Seat Occupied: Left
Other Aircraft Rating(s): None
Restraint Used: Lap Only
Instrument Rating(s): None
Second Pilot Present: Yes
Instructor Rating(s): None
Toxicology Performed: No
Medical Certification: Class 3 With Waivers/Limitations
Last FAA Medical Exam: 01/30/2016
Occupational Pilot: No
Last Flight Review or Equivalent:
Flight Time: 59 hours (Total, all aircraft), 59 hours (Total, this make and model), 1 hours (Pilot In Command, all aircraft) 

Aircraft and Owner/Operator Information

Aircraft Manufacturer: CESSNA
Registration: N6832D
Model/Series: 175 UNDESIGNATED
Aircraft Category: Airplane
Year of Manufacture: 1959
Amateur Built: No
Airworthiness Certificate: Normal
Serial Number: 55751
Landing Gear Type: Tricycle
Seats: 4
Date/Type of Last Inspection: 05/18/2017, Annual
Certified Max Gross Wt.: 2348 lbs
Time Since Last Inspection:
Engines: 1 Reciprocating
Airframe Total Time:
Engine Manufacturer: Lycoming
ELT: Installed, not activated
Engine Model/Series: O-360-A1A
Registered Owner: On file
Rated Power: 145 hp
Operator: On file
Operating Certificate(s) Held: None

Meteorological Information and Flight Plan

Conditions at Accident Site: Visual Conditions
Condition of Light: Dusk
Observation Facility, Elevation: KPOC, 1011 ft msl
Observation Time: 0347 UTC
Distance from Accident Site: 13 Nautical Miles
Direction from Accident Site: 87°
Lowest Cloud Condition: Clear
Temperature/Dew Point: 15°C / 9°C
Lowest Ceiling: None
Visibility:  10 Miles
Wind Speed/Gusts, Direction: 9 knots, 270°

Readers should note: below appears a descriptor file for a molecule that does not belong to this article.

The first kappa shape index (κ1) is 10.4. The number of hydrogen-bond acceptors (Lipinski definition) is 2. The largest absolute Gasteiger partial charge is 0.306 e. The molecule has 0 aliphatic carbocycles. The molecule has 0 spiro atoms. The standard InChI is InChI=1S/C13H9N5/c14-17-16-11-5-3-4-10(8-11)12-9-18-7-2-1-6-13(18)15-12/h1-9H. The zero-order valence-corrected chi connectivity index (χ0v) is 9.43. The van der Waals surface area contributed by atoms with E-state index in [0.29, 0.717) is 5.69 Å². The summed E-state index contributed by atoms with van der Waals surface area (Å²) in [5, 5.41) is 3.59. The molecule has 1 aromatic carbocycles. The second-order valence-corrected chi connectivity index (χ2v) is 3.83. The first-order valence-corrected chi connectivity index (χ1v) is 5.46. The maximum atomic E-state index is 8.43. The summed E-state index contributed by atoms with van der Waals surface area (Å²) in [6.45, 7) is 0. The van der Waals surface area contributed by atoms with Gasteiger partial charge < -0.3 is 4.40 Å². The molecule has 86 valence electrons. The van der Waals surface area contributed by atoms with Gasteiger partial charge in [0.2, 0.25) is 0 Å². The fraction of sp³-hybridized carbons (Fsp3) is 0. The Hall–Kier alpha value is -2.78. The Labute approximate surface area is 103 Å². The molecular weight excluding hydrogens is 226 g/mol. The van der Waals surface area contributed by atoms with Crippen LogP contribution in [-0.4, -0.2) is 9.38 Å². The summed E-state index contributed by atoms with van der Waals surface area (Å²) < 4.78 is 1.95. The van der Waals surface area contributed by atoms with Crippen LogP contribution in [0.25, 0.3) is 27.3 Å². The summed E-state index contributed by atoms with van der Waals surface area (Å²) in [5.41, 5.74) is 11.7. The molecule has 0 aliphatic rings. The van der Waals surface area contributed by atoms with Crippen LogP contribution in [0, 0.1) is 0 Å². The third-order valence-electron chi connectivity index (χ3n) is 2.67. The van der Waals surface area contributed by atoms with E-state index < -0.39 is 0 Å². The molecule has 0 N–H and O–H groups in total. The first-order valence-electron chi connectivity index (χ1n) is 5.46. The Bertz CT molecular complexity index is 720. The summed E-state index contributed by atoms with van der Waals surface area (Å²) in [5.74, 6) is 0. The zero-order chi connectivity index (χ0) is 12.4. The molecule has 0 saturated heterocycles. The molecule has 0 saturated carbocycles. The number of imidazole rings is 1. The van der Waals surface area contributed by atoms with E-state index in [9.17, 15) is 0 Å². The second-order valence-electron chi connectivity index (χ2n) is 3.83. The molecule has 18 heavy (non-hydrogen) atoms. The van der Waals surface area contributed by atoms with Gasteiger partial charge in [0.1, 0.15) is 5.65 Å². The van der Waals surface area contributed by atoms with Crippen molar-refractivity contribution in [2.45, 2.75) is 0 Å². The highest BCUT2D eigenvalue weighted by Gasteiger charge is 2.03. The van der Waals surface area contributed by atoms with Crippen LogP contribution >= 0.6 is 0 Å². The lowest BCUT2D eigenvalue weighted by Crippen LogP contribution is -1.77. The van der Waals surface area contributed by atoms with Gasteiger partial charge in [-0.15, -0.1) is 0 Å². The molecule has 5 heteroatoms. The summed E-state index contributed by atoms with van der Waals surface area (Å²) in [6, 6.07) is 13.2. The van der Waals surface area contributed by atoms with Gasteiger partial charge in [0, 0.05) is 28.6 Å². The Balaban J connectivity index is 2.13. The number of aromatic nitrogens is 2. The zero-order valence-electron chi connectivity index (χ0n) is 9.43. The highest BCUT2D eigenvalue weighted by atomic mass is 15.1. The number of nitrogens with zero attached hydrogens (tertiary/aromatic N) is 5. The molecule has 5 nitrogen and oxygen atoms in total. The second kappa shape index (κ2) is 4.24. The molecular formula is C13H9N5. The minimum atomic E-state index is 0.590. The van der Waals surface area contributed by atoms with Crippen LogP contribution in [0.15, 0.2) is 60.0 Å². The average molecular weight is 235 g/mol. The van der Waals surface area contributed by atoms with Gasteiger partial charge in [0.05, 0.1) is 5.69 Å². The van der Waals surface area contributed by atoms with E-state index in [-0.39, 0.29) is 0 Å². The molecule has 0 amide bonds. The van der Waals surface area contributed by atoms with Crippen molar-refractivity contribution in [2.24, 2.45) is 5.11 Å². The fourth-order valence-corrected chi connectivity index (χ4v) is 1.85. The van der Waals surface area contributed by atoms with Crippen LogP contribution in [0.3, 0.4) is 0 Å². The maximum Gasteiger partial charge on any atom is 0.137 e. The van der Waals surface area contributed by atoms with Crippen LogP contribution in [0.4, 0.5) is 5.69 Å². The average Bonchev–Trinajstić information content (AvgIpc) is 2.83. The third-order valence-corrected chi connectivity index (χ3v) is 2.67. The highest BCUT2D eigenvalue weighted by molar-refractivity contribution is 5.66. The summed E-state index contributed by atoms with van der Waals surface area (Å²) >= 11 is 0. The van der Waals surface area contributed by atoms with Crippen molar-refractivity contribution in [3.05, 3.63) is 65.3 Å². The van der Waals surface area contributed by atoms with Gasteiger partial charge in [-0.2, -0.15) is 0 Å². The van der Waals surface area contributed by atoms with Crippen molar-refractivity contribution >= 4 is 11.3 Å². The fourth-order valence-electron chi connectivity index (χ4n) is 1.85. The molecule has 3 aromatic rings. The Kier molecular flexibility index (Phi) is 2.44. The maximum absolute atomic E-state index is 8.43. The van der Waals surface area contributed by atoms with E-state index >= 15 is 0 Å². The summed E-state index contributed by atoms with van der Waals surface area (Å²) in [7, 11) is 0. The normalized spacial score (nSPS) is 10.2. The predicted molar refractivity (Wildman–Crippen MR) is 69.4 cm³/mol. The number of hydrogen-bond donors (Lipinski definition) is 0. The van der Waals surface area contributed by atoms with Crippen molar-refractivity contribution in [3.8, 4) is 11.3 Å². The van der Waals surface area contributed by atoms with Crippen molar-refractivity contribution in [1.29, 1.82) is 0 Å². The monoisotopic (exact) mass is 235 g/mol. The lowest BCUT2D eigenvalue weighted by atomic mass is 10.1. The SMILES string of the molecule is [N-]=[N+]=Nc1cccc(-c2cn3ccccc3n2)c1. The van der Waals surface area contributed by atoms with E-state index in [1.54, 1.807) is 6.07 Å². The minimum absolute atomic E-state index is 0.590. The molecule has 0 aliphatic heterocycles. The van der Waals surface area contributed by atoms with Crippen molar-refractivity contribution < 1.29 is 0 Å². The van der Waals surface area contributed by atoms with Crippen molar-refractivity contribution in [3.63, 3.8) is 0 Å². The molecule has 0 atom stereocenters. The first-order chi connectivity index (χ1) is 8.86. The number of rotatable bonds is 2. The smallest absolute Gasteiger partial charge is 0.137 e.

Visibility (RVR):
Altimeter Setting: 30.02 inches Hg
Visibility (RVV):
Precipitation and Obscuration: No Obscuration; No Precipitation
Departure Point: El Monte, CA (EMT)
Type of Flight Plan Filed: None
Destination: El Monte, CA (EMT)
Type of Clearance: None
Departure Time:  PDT
Type of Airspace: Class G 

Airport Information

Airport: SAN GABRIEL VALLEY (EMT)
Runway Surface Type: Asphalt
Airport Elevation: 295 ft
Runway Surface Condition: Dry
Runway Used: 19
IFR Approach: None
Runway Length/Width: 3995 ft / 75 ft
VFR Approach/Landing: Touch and Go 

Wreckage and Impact Information

Crew Injuries: 2 Minor
Aircraft Damage: Substantial
Passenger Injuries: 1 Minor
Aircraft Fire: None
Ground Injuries: N/A
Aircraft Explosion: None
Total Injuries: 3 Minor
Latitude, Longitude: 34.088611, -118.033889 (est)

NTSB Identification: WPR17LA112
14 CFR Part 91: General Aviation
Accident occurred Friday, May 26, 2017 in El Monte, CA
Aircraft: CESSNA 175, registration: N6832D
Injuries: 3 Minor.

This is preliminary information, subject to change, and may contain errors. Any errors in this report will be corrected when the final report has been completed. NTSB investigators may not have traveled in support of this investigation and used data provided by various sources to prepare this aircraft accident report.

On May 26, 2017, about 2015 Pacific daylight time (PDT), a Cessna 175, N6832D, sustained substantial damage after it veered from the runway and impacted trees at San Gabriel Valley Airport (EMT), El Monte, California. The airplane was registered to and operated by a private party and was being flown by a friend under the provisions of 14 Code of Federal Regulations (CFR) Part 91. The certified flight instructor (CFI), student pilot receiving instruction and passenger sustained minor injuries. The local instructional flight departed El Monte, California, about 1900 PDT. Visual meteorological conditions prevailed and no flight plan had been filed.

The CFI reported that they successfully completed multiple touch and go landings prior to the accident. He reported that on the eighth landing, just before touchdown, the airplane drifted to the right of the runway. As the airplane touched down, the CFI directed the student to apply left rudder which had no effect. The CFI applied left rudder, but it did not affect the airplane's track. At that point, the student pilot applied full throttle in an attempt to abort the landing; The airplane momentarily became airborne; however, settled back to the ground and subsequently impacted a drainage channel. The airplane sustained substantial damage to the wings, fuselage, and firewall.